My new economics colleague at the university is going through faculty orientation. His orientation lasts for a week. Two years ago, mine lasted two days. At my last job, orientation stole two days from me. At my first job, twenty years ago, orientation lasted thirty minutes.
How much orientation does one need? The thirty minute orientation was about twenty minutes too long. A week long orientation is a heartless theft of irreplaceable time.
In my thirty minute orientation the head of the accounting department spoke for a time. He was clear that, "We wear suits. That is proper attire for business professors."
I asked my department head about that afterward, since I only owned one suit. He said, "The only person who wears a suit every day is the head of the accounting department." My department head wore a shirt, tie, and sport coat. I wore a shirt and tie for a while. Then after a year or two I started wearing whatever I wanted to, which was usually jeans and a knit shirt. I was the worst dressed professor in the college of business administration.
My unprofessional dress style rankled the accounting department head. When I grew my ponytail he nearly had a coronary. I heard that he went into the meeting with the dean and department heads and put his fist on the table and said, "John has a ponytail. We must have a dress code."
He and I are both tolerant absolutists. I am more tolerant than he is, though. He would kid me and I would kid back. He looked like a televangelist. We were both convinced, but did not spend a lot of time trying to convince each other.
When I cut the ponytail, a few years later, I put it in a baggie and left it in his mailbox. My note said, "Happy Birthday." I signed it, "John." He was perplexed. He actually went to another department head, also named John (who had very little hair), and asked if he had left the ponytail in his mailbox. The other department head made the obvious guess and sent him to me. We got a laugh out of it.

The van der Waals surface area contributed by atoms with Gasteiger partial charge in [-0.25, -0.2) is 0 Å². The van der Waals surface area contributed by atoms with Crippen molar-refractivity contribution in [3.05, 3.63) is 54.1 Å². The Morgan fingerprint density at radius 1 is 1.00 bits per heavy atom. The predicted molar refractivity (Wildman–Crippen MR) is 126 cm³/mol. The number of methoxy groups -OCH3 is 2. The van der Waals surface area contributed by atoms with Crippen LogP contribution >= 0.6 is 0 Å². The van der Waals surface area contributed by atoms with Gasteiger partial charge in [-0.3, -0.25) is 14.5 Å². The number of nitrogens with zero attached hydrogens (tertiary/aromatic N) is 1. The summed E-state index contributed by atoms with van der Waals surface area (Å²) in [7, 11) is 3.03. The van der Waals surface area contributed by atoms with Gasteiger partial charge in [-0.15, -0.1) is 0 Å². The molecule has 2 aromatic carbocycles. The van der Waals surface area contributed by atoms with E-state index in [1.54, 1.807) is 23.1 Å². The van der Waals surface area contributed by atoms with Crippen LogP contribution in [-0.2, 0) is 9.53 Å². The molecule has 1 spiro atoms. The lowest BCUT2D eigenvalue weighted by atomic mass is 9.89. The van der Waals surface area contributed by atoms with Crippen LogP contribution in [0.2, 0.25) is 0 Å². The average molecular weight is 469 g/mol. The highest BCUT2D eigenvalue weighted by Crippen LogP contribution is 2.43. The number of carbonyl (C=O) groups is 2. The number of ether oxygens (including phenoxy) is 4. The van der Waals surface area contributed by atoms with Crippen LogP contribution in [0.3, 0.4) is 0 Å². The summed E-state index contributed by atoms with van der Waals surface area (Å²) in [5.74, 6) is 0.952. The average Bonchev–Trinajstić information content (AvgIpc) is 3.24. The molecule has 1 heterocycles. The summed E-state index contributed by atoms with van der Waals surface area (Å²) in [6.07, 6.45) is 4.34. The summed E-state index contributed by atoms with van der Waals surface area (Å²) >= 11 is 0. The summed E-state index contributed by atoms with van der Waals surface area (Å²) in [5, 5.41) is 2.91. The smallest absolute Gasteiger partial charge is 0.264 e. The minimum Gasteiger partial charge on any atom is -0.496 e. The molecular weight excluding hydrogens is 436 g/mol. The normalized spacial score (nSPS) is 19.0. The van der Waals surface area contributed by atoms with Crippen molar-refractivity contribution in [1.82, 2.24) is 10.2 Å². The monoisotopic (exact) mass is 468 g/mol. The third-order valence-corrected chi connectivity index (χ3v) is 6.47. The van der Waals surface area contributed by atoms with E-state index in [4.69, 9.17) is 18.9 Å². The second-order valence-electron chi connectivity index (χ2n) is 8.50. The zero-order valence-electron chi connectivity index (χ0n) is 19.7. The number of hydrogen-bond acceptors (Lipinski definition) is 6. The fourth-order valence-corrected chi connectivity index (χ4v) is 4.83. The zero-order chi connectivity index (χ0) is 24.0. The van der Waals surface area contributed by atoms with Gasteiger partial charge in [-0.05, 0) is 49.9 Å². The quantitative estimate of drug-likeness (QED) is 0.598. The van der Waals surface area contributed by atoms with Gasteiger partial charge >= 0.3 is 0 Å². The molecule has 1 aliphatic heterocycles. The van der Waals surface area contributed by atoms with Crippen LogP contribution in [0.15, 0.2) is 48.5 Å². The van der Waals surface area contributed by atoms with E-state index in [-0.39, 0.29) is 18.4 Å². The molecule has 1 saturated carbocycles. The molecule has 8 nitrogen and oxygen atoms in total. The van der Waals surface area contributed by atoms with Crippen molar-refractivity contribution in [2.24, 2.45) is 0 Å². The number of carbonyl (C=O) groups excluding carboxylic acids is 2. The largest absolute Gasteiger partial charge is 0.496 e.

He was jovial enough, but he was, as the stereotype would suggest, opposed to any change in the way the college was administered. After I left, the new dean came in and asked him to step down. He could be a professor again, but not department head. He chose to retire, instead. He had been in the retirement system so long that he was working for nothing, so it was no sacrifice to retire when he did.
I went to a U. with a new dean--the former head of accounting at that U. Professors do not like to be managed at all. She micromanaged everyone. Her priorities were set in stone, but they ran counter to the the priorities of the market for professors. Since she had low value for professors like me, whom the market valued higher, she lost me, along with a few other productive professors. Three weeks after I found my new job the president of the old U. forced her to resign because she had caused so many faculty to leave.
I did not know there were accountants like the ones at my current job. Don't get me wrong, I have had accounting professors as friends (including the televangelist), but the accountants where I now work respect economics in ways that I have never seen.
The ringleader said it this way. "Accounting is all based on economics."
I, frankly, didn't get it. He explained, "We measure the activity of the firm. But what is important to measure? The answers all come from economics."
He was right. I never knew it was nice to be appreciated. It's not stupendously nice. But it's nice.